Exercise! - Excellent Article on "Toning" and Building Muscle




PhotoChick
09-29-2008, 12:53 AM
I honestly think everyone should read this article. It's long but chock full of great information.

http://www.answerfitness.com/181/body-toning-myth-fitness-tips-answer-fitness/#more-181

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Taurie
09-29-2008, 05:07 AM
Thanks PhotoChick!

I love reading articles like that. I'm still baffled by women who avoid weights in fear of bulking up or even worse are the ones that do over 20 reps with light weights. That's just ridiculous. lol.

belezura
09-29-2008, 09:53 AM
I loved the article...
Thank you!!!


Lovely
09-29-2008, 10:17 AM
I've read The New Rules of Lifting for Women and I appreciate that more articles are addressing this "toned" issue.

Hey, I'm like any average chick who's read a women's weightloss mag. I thought lifting weights would make me all bulky. I thought more reps with less weight would be "better" since women "should" focus on endurance.

Thank goodness that phase is over & done with! Thanks for posting, Photo.

nelie
09-29-2008, 10:18 AM
Its an interesting article with some very good points. Of course I have to say I didn't really care for the female pictures they chose. Well the first 2 were fine but the toned one being some fitness model with obvious breast implants? I would actually think someone 'toned' would be a bit more muscular looking than she is but everyone has a different ideal.

Shannon in ATL
09-29-2008, 10:42 AM
This is great!

So, I currently do 45 minutes of pretty high intensity cardio six days per week(I keep myself between 155-180 bpm on my heart rate monitor pretty much the entire time it seems) and am trying to do resistance training two-three days per week, though the reality last week was that I only made the resistance training once, twice the week before. I also do some yoga and ab exercises at least three times per week. I've pretty much lost all the weight I want to lose and am looking for definition now.

According to this, I could do less cardio and more weight training and might see better results - do you guys think if I did three days of cardio and three days of resistance training it would help or maybe shorten the cardio three days per week and toss strength training in those days?

PhotoChick
09-29-2008, 10:47 AM
Nelie - I wasn't thrilled with the images they chose either. I think they could have come up with better examples from popular culture. One of my role models as far as a goal to aim for is Billy Blanks daughter, Shellie. I love the way she looks - totally fit, but not "fake" or overdeveloped. That middle picture esp - I love the definition in her arms.
http://www.billyblanks.com/images/en_US/local/meet_billy/about_shellie_right.jpg

Shannon
do you guys think if I did three days of cardio and three days of resistance training it would help or maybe shorten the cardio three days per week and toss strength training in those days?Totally! I do weights/resistance 3x per week and HIIT cardio 2x or 3x per week. Sometimes after the weights I'll throw in 30 mins of ss-cardio ... just becuase it feels good and helps loosen up my muscles a little. I see more results when I'm good about keeping that schedule.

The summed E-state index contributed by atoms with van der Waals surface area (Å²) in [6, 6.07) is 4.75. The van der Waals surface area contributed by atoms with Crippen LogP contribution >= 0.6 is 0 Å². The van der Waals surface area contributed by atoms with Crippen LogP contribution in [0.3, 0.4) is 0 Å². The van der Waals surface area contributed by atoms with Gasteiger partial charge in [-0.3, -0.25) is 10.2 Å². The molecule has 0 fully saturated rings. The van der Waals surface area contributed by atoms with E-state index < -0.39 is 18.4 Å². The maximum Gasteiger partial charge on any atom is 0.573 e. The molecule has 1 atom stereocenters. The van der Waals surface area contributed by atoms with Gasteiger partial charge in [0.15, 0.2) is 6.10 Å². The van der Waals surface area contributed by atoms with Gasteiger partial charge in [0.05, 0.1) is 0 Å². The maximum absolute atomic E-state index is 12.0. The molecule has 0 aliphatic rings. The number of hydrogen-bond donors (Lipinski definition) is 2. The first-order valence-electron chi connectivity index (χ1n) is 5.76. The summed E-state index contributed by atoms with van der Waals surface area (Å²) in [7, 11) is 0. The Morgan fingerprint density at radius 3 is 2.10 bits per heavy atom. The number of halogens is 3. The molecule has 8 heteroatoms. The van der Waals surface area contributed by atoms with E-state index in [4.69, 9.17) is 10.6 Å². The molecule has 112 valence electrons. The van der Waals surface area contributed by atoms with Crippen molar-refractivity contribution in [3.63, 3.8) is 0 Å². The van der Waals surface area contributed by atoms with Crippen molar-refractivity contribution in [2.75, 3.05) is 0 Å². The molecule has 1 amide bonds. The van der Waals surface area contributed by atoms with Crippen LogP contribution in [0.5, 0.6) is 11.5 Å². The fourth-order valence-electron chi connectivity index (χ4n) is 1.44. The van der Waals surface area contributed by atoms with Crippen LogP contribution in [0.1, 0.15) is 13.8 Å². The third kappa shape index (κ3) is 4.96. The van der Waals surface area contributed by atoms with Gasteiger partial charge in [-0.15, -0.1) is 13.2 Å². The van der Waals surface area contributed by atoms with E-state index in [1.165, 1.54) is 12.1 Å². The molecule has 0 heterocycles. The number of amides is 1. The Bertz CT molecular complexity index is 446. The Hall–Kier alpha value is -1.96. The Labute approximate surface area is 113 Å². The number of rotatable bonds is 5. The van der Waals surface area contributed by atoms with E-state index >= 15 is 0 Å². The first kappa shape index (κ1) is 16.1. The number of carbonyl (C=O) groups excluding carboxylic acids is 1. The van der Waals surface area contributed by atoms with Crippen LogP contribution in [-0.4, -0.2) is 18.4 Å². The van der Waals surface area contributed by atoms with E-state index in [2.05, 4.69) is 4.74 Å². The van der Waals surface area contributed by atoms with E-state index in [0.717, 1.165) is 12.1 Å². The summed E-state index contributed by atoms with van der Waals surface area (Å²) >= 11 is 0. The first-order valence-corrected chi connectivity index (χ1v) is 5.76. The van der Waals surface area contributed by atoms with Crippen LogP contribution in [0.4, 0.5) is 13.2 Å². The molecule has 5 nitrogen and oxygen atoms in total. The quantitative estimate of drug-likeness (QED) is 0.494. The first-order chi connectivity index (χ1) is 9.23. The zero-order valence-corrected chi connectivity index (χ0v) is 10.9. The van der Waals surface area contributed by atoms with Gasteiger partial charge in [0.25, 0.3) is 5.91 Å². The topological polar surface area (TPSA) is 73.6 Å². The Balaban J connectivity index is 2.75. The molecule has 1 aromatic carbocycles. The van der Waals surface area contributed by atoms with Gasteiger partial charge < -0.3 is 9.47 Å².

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pintobean
09-29-2008, 11:25 AM
Thanks for posting this article Photochick :D It definitely put things in perspective for me. I started doing strength training couple weeks ago and am doing it 3 times/week but wasn't doing it for more than 30 mins. But reading this article makes a lot of sense. And I also did walk on the treadmill after the weights cuz it helped me loosen up the muscles too. Thanks :D

Tomato
09-29-2008, 11:49 AM
Thanks for posting the link, PhotoChick (as well as the pictures of Shellie - she does look great).
The musings on the meaning of "toned body" and how it came about are interesting. But even if it is technically incorrect, I am sure the word is ingrained in our minds now and everybody will keep continue using it (especially if you see if in all the magazines).

I never understood the fear that weight training will result in bulking up. But then again, I am not your typical female. I DO want to see a nice muscle definition and even if there is a bit of bulk associated with it, I would say 'bring it on'. I always laugh at the assurances (so often found in fitness magazines) that "these exercises won't bulk you up".

PhotoChick
09-29-2008, 11:51 AM
I am sure the word is ingrained in our minds now and everybody will keep continue using it (especially if you see if in all the magazines).I'm fighting the good fight to maybe try to change that a little.

I might be struggling uphill, but I'm gonna keep trying. *grin*

.

nelie
09-29-2008, 12:07 PM
I went swimming on Sunday and was sharing a lane with a runner. She had awesome shoulders and definitely had the kind of look I'd want. She didn't have what I think of as a typical runner body and it was obvious she does lots of cross training. Of course to get muscle definition you need low body fat beyond weights and obviously she had both.

ddc
09-29-2008, 02:37 PM
The term toning is used as a reference to firming up muscles--it's in the dictionary: